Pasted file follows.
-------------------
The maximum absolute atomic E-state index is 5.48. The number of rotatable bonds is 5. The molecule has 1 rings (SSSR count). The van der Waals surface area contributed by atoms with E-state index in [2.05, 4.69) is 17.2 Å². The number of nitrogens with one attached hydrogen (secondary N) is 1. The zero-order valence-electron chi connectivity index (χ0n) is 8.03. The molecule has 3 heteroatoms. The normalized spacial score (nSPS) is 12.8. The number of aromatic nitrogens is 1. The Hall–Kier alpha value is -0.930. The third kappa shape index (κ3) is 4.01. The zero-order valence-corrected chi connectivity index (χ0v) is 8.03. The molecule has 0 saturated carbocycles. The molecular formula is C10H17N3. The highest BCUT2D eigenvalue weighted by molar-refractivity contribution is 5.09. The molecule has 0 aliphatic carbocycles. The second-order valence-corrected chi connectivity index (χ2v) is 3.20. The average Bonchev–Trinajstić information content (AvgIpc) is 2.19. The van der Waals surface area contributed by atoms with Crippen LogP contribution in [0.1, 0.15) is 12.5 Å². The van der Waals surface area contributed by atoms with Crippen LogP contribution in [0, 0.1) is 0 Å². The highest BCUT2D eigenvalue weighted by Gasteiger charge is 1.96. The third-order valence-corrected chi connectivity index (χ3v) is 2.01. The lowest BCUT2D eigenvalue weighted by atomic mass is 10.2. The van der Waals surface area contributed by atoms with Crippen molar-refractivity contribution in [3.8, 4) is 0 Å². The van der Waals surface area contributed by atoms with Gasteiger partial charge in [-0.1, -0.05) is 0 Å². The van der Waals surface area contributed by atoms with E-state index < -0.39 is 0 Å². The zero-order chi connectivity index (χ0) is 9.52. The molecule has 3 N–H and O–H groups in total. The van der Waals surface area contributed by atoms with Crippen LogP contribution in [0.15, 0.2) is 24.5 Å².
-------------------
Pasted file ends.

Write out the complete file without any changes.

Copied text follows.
The maximum absolute atomic E-state index is 5.48. The number of rotatable bonds is 5. The molecule has 1 rings (SSSR count). The van der Waals surface area contributed by atoms with E-state index in [2.05, 4.69) is 17.2 Å². The number of nitrogens with one attached hydrogen (secondary N) is 1. The zero-order valence-electron chi connectivity index (χ0n) is 8.03. The molecule has 3 heteroatoms. The normalized spacial score (nSPS) is 12.8. The number of aromatic nitrogens is 1. The Hall–Kier alpha value is -0.930. The third kappa shape index (κ3) is 4.01. The zero-order valence-corrected chi connectivity index (χ0v) is 8.03. The molecule has 0 saturated carbocycles. The molecular formula is C10H17N3. The highest BCUT2D eigenvalue weighted by molar-refractivity contribution is 5.09. The molecule has 0 aliphatic carbocycles. The second-order valence-corrected chi connectivity index (χ2v) is 3.20. The average Bonchev–Trinajstić information content (AvgIpc) is 2.19. The van der Waals surface area contributed by atoms with Crippen LogP contribution in [0.1, 0.15) is 12.5 Å². The van der Waals surface area contributed by atoms with Crippen LogP contribution in [0, 0.1) is 0 Å². The highest BCUT2D eigenvalue weighted by Gasteiger charge is 1.96. The third-order valence-corrected chi connectivity index (χ3v) is 2.01. The lowest BCUT2D eigenvalue weighted by atomic mass is 10.2. The van der Waals surface area contributed by atoms with Crippen molar-refractivity contribution in [3.8, 4) is 0 Å². The van der Waals surface area contributed by atoms with Gasteiger partial charge in [-0.1, -0.05) is 0 Å². The van der Waals surface area contributed by atoms with E-state index < -0.39 is 0 Å². The zero-order chi connectivity index (χ0) is 9.52. The molecule has 3 N–H and O–H groups in total. The van der Waals surface area contributed by atoms with Crippen LogP contribution in [0.15, 0.2) is 24.5 Å².